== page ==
When COVID-19 first hit America, it brought feelings of fear, uncertainty, and–perhaps strangely–of unity. Briefly in mid-March, the individualistic American mindset seemed suspended as we began to fight this global pandemic together.
But the moment was fleeting. In the following days, items like toilet paper and hand sanitizer were rapidly hoarded. One Amazon seller offered 15 N95 face masks for $3,799. When hydroxychloroquine was floated as a treatment for COVID-19, it was purchased so quickly that immunocompromised patients who needed the medication were forced to microdose or skip treatment altogether.
This behavior isn’t surprising. Our healthcare system has taught us to only protect our individual health–the health of our neighbor is not a concern. The problems we see during COVID-19 aren’t new but emblematic of a long-entrenched mentality about healthcare that pits people against each other to turn a profit.
Nearly a decade ago I decided to become a pharmacist. My naivety back then allowed me to see the order of operations the way I think it should be: a doctor prescribes a patient medication, a pharmacist fills the order, and the patient picks it up.
I did not anticipate the degree of involvement from middlemen. Although everyone knows about health insurance companies, less commonly discussed–and perhaps more nefarious–are the pharmacy benefit managers (PBMs).
PBMs are private companies that administer prescription drug plans for Americans who have insurance through health plans, unions, and more. PBMs play a complicated role of: negotiating formula placement with the drug manufacturer for a rebate; sharing the rebate and managing drug benefits for the health plans; and working with pharmacies to set the payment for medications and dispensing fees. Nearly 270 million Americans have their medicine benefits managed through a PBM.
PBMs arguably yield the greatest amount of power when determining price and access to medications. And they make sure they’re paid for it. In 2017, the PBM company Express Scripts reported revenue of $100 billion while Pfizer had a revenue of $52 billion.
Initially, PBMs had the honorable intention of using purchasing power to reduce drug costs, pass the savings on to consumers, and improve the quality of drugs. But between the consolidation of PBMs and the fact drug pricing is shrouded in secrecy, PBMs started to take more than their fair share. Additionally, PBMs receive a rebate that’s calculated as a percentage of the manufacturer’s list price, incentivizing them to push more expensive drugs. Insurance companies have to pay PBMs’ rebates and patients end up paying high copays to make up for the cost.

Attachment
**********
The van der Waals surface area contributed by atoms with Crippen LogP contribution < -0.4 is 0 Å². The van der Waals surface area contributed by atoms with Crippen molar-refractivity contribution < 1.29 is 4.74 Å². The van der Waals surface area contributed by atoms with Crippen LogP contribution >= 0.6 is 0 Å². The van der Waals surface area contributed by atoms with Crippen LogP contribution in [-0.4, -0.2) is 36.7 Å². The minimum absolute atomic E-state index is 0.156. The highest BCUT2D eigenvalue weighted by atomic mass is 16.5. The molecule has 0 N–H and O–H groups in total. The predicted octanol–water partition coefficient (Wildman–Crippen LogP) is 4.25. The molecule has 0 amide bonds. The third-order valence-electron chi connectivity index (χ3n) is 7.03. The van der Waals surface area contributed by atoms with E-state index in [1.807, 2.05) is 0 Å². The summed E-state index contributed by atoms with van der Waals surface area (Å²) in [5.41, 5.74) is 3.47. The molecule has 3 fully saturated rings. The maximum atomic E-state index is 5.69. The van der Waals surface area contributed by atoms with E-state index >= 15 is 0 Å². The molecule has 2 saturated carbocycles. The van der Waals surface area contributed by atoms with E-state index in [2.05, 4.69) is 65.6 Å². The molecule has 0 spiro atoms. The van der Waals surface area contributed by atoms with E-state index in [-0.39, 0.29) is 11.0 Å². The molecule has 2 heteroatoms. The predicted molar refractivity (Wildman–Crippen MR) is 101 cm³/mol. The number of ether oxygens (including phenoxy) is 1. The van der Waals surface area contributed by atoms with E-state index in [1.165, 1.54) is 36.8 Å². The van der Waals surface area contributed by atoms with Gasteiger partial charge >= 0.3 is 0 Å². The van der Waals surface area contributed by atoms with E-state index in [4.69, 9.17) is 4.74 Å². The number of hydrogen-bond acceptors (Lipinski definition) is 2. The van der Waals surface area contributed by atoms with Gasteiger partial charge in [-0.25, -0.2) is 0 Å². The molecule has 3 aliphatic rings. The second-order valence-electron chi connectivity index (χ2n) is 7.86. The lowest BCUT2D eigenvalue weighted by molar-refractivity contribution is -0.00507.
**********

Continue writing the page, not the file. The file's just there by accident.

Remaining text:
Before starting an online pharmacy, I worked at an independent retail pharmacy. One day, a patient came in for a standard cholesterol medication. I told him his copay for a 90-day supply was $90 and, unable to pay the price, he was forced to walk away. Unlike chain store pharmacists, independent pharmacists can see the acquisition price of each medication. I knew we had purchased that same amount of cholesterol medication for $2.
Because I had processed his claim through an insurance company, I had a contractual obligation to collect his copay–even though I could give him a better cash price on the medication. Patients like him repeatedly walked away from the counter because their copay was too high. So long as I worked within the system, I couldn’t help them.
To be fair, everyone knows our healthcare system is flawed; revising it is in every presidential candidate’s “Day One” agenda. But many Americans feel change is slow-moving and the system is too bloated for politicians to make meaningful strides. As the government struggles to rein in PBMs, among countless other issues, private companies have been stepping in to play an urgent role.
Time has shown us that innovation often starts outside the system. For instance, Netflix realized that if it created its own content instead of licensing from others, Americans might “cut the cable cord.” This concept challenged everything we thought we knew about the American consumer and has shown us what is possible when we don’t limit our creativity.
We see a similar shift in healthcare. Many professionals who worked within the system as doctors, pharmacists, and more are breaking away from the entrenched way of thinking and creating disintermediation. Consider Push Health, a software platform created by medical professionals and entrepreneurs who wanted to address inefficiencies in the system. Or Sesame Care, which connects providers and patients in order to provide up-front prices. Or Warby Parker, which saves customers money by creating its own affordable eyewear instead of purchasing through middlemen designers. Honeybee Health, the start-up I founded in 2017, is an online pharmacy with a similar mission. We cut out the PBMs and insurance companies in order to provide more affordable generic medications to the un- or underinsured.
During COVID-19, Americans have been turning to these start-ups with a renewed sense of interest. Telemedicine companies are experiencing a massive increase in users. Honeybee Health has seen a 50% increase in orders, and other companies in this space are likely no different. Unlike the government, these private companies were disentangled from the broken system before the global pandemic and, as a result, have been in a better position to protect Americans. COVID-19 isn’t creating us, but rather providing a chance for us to show our worth.
Unlike America’s fleeting moments of unity, I can assure you we’re here to stay.